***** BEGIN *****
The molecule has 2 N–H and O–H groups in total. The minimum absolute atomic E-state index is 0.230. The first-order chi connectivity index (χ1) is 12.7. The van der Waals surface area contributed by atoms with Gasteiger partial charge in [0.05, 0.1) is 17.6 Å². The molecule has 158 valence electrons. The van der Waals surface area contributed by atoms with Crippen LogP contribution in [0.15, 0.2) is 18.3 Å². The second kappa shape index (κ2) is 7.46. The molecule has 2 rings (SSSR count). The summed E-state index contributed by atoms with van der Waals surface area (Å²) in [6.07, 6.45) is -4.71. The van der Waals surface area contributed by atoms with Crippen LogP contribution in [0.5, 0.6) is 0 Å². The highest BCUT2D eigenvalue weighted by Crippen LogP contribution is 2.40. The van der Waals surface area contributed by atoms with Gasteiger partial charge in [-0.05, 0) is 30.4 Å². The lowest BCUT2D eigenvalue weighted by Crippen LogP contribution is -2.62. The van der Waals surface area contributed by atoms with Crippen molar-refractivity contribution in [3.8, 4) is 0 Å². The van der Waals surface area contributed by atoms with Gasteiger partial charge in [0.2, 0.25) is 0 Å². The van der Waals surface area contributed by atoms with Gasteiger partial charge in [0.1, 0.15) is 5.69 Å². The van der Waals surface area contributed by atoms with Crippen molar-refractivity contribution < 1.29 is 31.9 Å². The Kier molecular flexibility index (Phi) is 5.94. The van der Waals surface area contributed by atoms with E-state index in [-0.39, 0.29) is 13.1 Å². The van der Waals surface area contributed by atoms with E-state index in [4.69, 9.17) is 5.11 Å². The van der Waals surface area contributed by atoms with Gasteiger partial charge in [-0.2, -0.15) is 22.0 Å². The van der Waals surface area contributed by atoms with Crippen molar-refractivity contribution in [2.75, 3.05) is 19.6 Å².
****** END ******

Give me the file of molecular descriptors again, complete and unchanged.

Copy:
The molecule has 2 N–H and O–H groups in total. The minimum absolute atomic E-state index is 0.230. The first-order chi connectivity index (χ1) is 12.7. The van der Waals surface area contributed by atoms with Gasteiger partial charge in [0.05, 0.1) is 17.6 Å². The molecule has 158 valence electrons. The van der Waals surface area contributed by atoms with Crippen LogP contribution in [0.15, 0.2) is 18.3 Å². The second kappa shape index (κ2) is 7.46. The molecule has 2 rings (SSSR count). The summed E-state index contributed by atoms with van der Waals surface area (Å²) in [6.07, 6.45) is -4.71. The van der Waals surface area contributed by atoms with Crippen LogP contribution in [0.5, 0.6) is 0 Å². The highest BCUT2D eigenvalue weighted by Crippen LogP contribution is 2.40. The van der Waals surface area contributed by atoms with Gasteiger partial charge in [-0.05, 0) is 30.4 Å². The lowest BCUT2D eigenvalue weighted by Crippen LogP contribution is -2.62. The van der Waals surface area contributed by atoms with Crippen molar-refractivity contribution in [3.8, 4) is 0 Å². The van der Waals surface area contributed by atoms with Gasteiger partial charge in [0.2, 0.25) is 0 Å². The van der Waals surface area contributed by atoms with Gasteiger partial charge in [0.1, 0.15) is 5.69 Å². The van der Waals surface area contributed by atoms with Crippen molar-refractivity contribution < 1.29 is 31.9 Å². The Kier molecular flexibility index (Phi) is 5.94. The van der Waals surface area contributed by atoms with E-state index in [-0.39, 0.29) is 13.1 Å². The van der Waals surface area contributed by atoms with E-state index in [4.69, 9.17) is 5.11 Å². The van der Waals surface area contributed by atoms with Gasteiger partial charge in [-0.2, -0.15) is 22.0 Å². The van der Waals surface area contributed by atoms with Crippen molar-refractivity contribution in [2.75, 3.05) is 19.6 Å².